Before he can begin chasing the next generation of Gators, Weis will spend the spring trying to rebuild an offense that imploded in Meyer's final season. When spring practice opens Wednesday, Weis will try to reboot senior quarterback John Brantley, a former national high school player of the year who threw for 2,061 yards with nine touchdowns and 10 interceptions in his first year as the starter. "You've got a fifth-year senior who, on the hoof, looks like a pure dropback quarterback, that was playing in a spread offense," Weis said. "It's not a natural fit. That's not an indictment of John or the previous staff. It's just reality."
Weis, who turned Brady Quinn from an average college passer into a first-round draft pick, believes the problem has nothing to do with Brantley's arm. It's in his head. "A guy coming off a year where your interceptions are way too high and your touchdown passes are way too low, the first thing you have to do is work on their confidence," Weis said. "Because nothing else really matters. If you can't get the quarterback to be confident in his own abilities and lead the team, then you have no chance."
Weis believes Brantley can salvage his confidence. He has seen Brantley carry himself like a leader in offseason workouts. Trey Burton and Jordan Reed, who split time with Brantley last season, have moved to different positions. Brantley will compete this spring with freshman Jeff Driskel and redshirt freshman Tyler Murphy, and Weis said Brantley will get the first crack at the starting job. "He starts off first because of seniority," Weis said. "If he's the best guy, he'll play. If he's not, he won't."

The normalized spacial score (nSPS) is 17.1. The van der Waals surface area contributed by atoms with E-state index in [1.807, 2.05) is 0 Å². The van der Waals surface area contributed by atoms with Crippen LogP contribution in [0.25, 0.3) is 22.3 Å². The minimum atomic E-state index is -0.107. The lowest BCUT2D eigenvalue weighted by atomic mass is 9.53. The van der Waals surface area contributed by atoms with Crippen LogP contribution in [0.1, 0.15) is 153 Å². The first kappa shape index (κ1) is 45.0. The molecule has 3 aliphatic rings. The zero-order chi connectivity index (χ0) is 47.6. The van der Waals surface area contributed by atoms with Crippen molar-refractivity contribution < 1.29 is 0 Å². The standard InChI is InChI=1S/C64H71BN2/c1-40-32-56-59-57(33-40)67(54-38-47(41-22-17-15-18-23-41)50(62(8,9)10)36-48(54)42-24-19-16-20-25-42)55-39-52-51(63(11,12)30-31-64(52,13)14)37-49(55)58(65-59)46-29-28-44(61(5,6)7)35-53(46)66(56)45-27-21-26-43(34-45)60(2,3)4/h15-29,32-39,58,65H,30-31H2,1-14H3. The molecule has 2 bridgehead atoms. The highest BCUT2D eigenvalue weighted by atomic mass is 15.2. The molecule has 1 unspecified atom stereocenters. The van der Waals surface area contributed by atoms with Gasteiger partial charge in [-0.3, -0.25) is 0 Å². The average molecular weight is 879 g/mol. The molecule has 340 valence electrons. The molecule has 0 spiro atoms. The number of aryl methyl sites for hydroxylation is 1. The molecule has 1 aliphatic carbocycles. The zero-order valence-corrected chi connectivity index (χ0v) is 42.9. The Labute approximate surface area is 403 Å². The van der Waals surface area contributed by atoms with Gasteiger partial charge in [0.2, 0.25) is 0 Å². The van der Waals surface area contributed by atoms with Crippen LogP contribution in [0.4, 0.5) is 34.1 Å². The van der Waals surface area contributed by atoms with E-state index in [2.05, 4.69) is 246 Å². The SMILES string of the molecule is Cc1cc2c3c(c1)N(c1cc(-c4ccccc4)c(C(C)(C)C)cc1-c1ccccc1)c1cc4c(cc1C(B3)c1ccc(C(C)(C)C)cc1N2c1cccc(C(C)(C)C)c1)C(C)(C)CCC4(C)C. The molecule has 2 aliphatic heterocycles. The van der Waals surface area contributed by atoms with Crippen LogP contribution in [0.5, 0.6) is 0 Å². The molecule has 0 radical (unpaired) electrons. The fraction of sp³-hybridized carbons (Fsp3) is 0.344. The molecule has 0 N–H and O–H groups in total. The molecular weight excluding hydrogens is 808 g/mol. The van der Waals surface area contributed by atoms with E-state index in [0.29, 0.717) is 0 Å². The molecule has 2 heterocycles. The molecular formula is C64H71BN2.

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Weis probably will have the most input in that particular decision, but unlike at his last college job, he can now be vetoed. Weis accepts that. Even though he has led a prestigious program, he never wants to undermine Muschamp. "It'll never happen," Weis said. "Never. Never is a long time, but it'll never happen." Instead, Weis hopes he can be a sounding board, and he'll gladly offer any advice as Muschamp negotiates the land mines every first-time head coach encounters. Muschamp, meanwhile, hopes Weis will challenge his thinking on occasion. "I don't want a bunch of yes guys," Muschamp said. "I don't want a bunch of guys to agree with everything I say."
Monday, Weis planned to take Charlie Jr. -- who was visiting his future home for spring break -- to see the family's new house in Ocala. Maura will see it in person soon, but after seeing "about 2,000 pictures," Weis' real estate purchase already has spousal approval. Last week, Weis paid a visit to Hannah's new school to make absolutely sure it will suit the child he has called the family's "guiding angel."
Wednesday, Weis will take the practice field for the first time as a college coach since his firing at Notre Dame in 2009. Even if his move seems curious to those who don't know him, he has everything he wants. He doesn't know if his course will get diverted again, and he'll never say never, but the longtime quarterback guru feels comfortable looking deep.
"I could see us happily ending our career at the University of Florida," Weis said. "Hopefully, it'll be happy for everyone -- not just for me."